- Wal-Mart unit `not a business in financial crisis': Clarke
- CEO sees discounters controlling 15% of U.K. grocery market
Asda, the U.K. supermarket chain owned by Wal-Mart Stores Inc., swatted away concern over its deteriorating performance after its declining sales went from bad to worse.
“We are not a business in financial crisis,” Chief Executive Officer Andy Clarke said at a press conference in London Thursday, after the grocer reported a 5.8 percent slide in like-for-like sales in last year’s final quarter.
Already grappling with the longstanding encroachment of discounters Aldi and Lidl, Asda has more recently been on the receiving end of a fightback by market leader Tesco Plc. Clarke said the grocer didn’t foresee the extent of the recovery at Tesco, which had its first sales growth in more than four years during the holiday quarter. He also forecast no let up in the competitive landscape.
“We expect 2016 to be as challenging as 2015,” Clarke said. He expects market-share gains by Aldi and Lidl to continue, forecasting that the discounters will ultimately control about 15 percent of the U.K. grocery market. They currently have about 10 percent.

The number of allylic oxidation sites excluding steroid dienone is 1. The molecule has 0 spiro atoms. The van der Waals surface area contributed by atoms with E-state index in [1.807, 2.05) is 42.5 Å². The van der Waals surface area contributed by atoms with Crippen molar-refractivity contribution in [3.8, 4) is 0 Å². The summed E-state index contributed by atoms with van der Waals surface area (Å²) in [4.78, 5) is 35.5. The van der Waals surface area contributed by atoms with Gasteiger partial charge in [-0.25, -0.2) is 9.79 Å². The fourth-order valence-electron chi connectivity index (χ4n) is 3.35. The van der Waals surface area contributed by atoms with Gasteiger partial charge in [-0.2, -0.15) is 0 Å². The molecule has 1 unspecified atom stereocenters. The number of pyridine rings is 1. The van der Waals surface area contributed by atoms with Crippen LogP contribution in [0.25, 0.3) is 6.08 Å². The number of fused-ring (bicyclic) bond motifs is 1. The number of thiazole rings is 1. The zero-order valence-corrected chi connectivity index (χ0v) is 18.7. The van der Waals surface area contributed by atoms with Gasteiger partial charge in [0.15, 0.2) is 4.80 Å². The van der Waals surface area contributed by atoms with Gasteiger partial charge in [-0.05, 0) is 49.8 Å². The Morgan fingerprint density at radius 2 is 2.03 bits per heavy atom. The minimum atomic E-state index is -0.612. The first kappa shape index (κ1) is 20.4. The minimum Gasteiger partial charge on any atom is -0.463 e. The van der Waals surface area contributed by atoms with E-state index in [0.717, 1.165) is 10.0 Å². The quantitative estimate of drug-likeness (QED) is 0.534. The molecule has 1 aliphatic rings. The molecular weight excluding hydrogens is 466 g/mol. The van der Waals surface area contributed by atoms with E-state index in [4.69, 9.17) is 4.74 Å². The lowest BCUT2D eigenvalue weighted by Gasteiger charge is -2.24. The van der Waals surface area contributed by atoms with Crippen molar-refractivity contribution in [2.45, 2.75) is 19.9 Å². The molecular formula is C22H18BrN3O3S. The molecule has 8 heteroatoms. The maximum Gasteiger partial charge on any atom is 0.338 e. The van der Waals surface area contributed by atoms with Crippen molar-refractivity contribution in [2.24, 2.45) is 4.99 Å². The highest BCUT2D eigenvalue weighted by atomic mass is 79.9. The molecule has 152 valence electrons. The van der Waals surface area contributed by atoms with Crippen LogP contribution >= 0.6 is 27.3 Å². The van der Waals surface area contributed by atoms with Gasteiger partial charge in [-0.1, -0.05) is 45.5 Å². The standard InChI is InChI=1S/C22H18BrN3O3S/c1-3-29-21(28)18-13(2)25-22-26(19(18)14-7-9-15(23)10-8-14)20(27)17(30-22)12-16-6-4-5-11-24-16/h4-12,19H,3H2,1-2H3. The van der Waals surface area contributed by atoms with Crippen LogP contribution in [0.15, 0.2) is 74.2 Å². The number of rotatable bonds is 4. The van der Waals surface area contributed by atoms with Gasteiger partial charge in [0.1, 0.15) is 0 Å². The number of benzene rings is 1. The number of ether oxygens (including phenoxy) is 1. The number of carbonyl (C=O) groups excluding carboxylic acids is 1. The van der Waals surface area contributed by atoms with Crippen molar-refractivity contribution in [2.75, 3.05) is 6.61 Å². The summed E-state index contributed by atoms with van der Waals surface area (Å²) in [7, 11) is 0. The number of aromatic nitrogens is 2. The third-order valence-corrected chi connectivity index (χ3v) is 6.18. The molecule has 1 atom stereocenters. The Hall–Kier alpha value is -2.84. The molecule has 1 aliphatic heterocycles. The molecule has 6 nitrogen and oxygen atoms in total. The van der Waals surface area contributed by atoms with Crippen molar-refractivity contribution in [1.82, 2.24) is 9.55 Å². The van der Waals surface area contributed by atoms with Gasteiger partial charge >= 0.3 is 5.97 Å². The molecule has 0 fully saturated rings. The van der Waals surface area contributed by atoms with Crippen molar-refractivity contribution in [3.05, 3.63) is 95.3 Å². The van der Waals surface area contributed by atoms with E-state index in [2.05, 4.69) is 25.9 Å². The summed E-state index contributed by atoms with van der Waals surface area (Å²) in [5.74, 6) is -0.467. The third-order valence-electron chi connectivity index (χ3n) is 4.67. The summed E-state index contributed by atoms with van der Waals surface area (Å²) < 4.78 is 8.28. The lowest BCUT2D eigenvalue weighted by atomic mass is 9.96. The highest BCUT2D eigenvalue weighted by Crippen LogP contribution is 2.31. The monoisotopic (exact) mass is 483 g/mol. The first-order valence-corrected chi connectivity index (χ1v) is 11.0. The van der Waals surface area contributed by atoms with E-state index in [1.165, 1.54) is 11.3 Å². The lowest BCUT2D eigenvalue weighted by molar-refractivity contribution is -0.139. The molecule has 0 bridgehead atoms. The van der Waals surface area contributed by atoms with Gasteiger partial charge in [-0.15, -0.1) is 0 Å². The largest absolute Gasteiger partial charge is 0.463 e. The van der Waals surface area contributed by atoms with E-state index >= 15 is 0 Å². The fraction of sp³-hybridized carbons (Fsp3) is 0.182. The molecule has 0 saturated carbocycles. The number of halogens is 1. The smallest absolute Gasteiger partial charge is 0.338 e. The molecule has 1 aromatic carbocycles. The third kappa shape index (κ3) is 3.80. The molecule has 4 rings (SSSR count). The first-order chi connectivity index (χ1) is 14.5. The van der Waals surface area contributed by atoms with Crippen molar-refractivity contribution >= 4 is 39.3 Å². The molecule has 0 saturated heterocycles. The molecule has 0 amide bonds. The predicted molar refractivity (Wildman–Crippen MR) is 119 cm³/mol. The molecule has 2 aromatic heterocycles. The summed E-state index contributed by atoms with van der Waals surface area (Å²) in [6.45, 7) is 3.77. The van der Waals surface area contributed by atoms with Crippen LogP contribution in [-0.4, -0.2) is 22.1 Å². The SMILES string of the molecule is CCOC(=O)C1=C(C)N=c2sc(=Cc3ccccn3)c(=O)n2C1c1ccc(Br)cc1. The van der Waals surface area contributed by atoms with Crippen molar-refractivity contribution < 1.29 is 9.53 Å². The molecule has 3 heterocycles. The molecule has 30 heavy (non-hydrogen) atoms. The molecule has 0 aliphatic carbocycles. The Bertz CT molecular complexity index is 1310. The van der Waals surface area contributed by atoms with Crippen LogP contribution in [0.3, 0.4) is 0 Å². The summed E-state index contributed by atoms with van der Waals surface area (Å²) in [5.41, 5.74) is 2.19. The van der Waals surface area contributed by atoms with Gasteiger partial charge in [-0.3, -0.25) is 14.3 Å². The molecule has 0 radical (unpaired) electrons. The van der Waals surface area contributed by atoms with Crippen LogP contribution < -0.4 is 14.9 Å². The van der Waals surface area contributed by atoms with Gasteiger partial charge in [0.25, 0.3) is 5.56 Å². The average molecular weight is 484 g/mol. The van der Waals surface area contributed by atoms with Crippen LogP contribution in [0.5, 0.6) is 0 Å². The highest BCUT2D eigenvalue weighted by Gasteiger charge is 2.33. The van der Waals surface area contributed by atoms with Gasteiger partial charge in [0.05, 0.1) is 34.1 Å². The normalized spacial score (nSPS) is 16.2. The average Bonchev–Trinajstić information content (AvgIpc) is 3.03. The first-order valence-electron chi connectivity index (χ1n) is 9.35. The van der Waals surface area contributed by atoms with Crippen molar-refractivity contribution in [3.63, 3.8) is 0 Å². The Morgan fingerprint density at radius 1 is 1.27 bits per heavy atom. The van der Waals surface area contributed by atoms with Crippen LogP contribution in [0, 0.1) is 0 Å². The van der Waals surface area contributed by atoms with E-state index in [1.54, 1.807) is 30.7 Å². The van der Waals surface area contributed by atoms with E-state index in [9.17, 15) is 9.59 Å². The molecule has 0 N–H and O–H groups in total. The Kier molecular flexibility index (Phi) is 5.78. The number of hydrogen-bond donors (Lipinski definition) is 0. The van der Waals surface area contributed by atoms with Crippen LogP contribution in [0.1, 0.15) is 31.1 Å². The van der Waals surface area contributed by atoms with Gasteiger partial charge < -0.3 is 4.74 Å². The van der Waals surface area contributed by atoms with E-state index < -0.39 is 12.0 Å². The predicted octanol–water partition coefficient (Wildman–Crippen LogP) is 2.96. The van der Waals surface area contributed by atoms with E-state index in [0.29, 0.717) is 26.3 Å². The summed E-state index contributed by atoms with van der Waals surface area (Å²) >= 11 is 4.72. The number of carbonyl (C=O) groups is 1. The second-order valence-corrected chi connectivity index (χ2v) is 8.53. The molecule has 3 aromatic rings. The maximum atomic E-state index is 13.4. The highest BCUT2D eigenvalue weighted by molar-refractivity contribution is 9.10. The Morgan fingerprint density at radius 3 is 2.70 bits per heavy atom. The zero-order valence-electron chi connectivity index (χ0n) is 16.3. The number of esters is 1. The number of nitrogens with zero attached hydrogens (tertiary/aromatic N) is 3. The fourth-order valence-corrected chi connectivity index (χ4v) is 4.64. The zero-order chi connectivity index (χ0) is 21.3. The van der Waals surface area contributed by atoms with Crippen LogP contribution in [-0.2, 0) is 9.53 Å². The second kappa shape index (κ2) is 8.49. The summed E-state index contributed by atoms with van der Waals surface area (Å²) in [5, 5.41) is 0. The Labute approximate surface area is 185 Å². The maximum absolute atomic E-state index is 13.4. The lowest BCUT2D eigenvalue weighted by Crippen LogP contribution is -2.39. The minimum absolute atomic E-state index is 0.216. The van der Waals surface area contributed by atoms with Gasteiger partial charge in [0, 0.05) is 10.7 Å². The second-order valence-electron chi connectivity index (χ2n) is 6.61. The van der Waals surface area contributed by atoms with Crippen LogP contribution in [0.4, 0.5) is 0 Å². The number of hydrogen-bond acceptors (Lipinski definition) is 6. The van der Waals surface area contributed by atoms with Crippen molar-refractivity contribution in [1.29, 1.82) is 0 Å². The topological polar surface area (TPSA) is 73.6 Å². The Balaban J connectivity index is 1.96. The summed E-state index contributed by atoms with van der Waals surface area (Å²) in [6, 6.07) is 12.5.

Asda will continue to cut prices and wants them to get to within 5 percent of the discounters, Clarke said. A new campaign was introduced Thursday under the ‘Pocket More’ banner, which Asda said will give it the lowest price on an additional 1,600 products compared with Tesco, J Sainsbury Plc and Wm Morrison Supermarkets Plc.
Asda’s declining sales are just one difficulty for Wal-Mart. The world’s largest retailer lowered its annual sales forecast Thursday after the strong dollar pulled down the value of overseas revenue.